The United States Postal Inspection Service is investigating a data breach that affected customers of Lexis Nexis and Investigative Professionals. As many as 40,000 individuals are believed to be affected by the breach; of those approximately 300 had their personal information used to make fraudulent credit card purchase. Affected customers have been notified by a letter that says the unauthorized access occurred between June 14, 2004 and October 10, 2007 and that compromised information included names, dates, and in some cases, social security numbers (SSNs). The letter also says that the perpetrators "were operating businesses that at one time were both ChoicePoint and Lexis Nexis customers."


Pirated Versions of Windows 7 Release Candidate Contain Trojan (May 4, 2009)

Reports are circulating that pirated versions of Windows 7 Release Candidate available on filesharing sites contain malware. The malware has been identified by one user as the Falder Trojan horse program, which plants scareware on PCs and uses a rootkit to evade detection by real antivirus packages. Microsoft is scheduled to release Windows 7 RC on Tuesday, May 5. Earlier this year, pirated copies of Apple's iWork '09 were found to contain malware that took control of Macs.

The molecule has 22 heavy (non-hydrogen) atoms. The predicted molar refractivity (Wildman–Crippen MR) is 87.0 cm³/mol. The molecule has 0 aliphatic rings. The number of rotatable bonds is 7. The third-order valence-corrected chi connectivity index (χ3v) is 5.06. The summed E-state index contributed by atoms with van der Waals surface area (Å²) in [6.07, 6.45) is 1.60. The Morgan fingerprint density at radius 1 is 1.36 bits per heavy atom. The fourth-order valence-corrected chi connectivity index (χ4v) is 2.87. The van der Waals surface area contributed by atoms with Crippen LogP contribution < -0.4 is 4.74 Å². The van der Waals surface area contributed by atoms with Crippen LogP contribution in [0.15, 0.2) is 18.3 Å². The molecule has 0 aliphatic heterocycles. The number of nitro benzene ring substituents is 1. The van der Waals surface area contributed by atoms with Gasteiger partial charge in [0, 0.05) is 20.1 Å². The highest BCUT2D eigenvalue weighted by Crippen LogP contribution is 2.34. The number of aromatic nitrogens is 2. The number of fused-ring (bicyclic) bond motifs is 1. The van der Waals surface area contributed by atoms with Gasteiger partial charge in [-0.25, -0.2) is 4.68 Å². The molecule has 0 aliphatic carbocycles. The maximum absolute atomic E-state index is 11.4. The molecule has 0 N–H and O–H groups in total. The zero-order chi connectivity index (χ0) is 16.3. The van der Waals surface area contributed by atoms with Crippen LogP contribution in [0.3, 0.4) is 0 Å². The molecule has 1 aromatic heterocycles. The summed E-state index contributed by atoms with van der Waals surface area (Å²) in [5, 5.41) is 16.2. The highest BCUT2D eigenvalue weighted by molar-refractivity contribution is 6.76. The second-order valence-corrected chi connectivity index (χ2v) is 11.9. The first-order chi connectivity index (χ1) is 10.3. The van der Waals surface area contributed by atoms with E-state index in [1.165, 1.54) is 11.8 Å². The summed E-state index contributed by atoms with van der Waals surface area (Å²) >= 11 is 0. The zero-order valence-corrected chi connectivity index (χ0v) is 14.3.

EU Information Society Commissioner Recommends Breaking US Government Hold on ICANN (May 4, 2009)

European Union (EU) Information Society Commissioner Viviane Reding has called for increased privatization of the Internet Corporation for Assigned Names and Numbers (ICANN). On September 30 of this year, an agreement under which ICANN operates with the US Department of Commerce will expire. Reding envisions "greater transparency and accountability in Internet governance" once the agreement expires this fall; the shift would "include ... an independent judicial body ... (and) a 'G12 for Internet Governance.'"




Researchers Observe Botnet Stealing 70 GB Of Data (May 4, 2009)

Researchers at the University of California at Santa Barbara were able to monitor a botnet's activity for 10 days before the command-and-control instructions were changed. The researchers observed as the botnet harvested 70 GB of data, including email passwords and online banking account information. The botnet, known as Torpig, Anserin and Sinowal, infected PCs through drive-by downloads when they visit compromised websites. The researchers are working with the FBI, the US department of Defense and various ISPs to notify people affected by the data theft; ISPs are also shutting down some of the sites that have been used to send instructions to compromised machines.


Lime Group Chairman Explains Security Changes in Lime Wire 5 to Congress (May 1, 2009)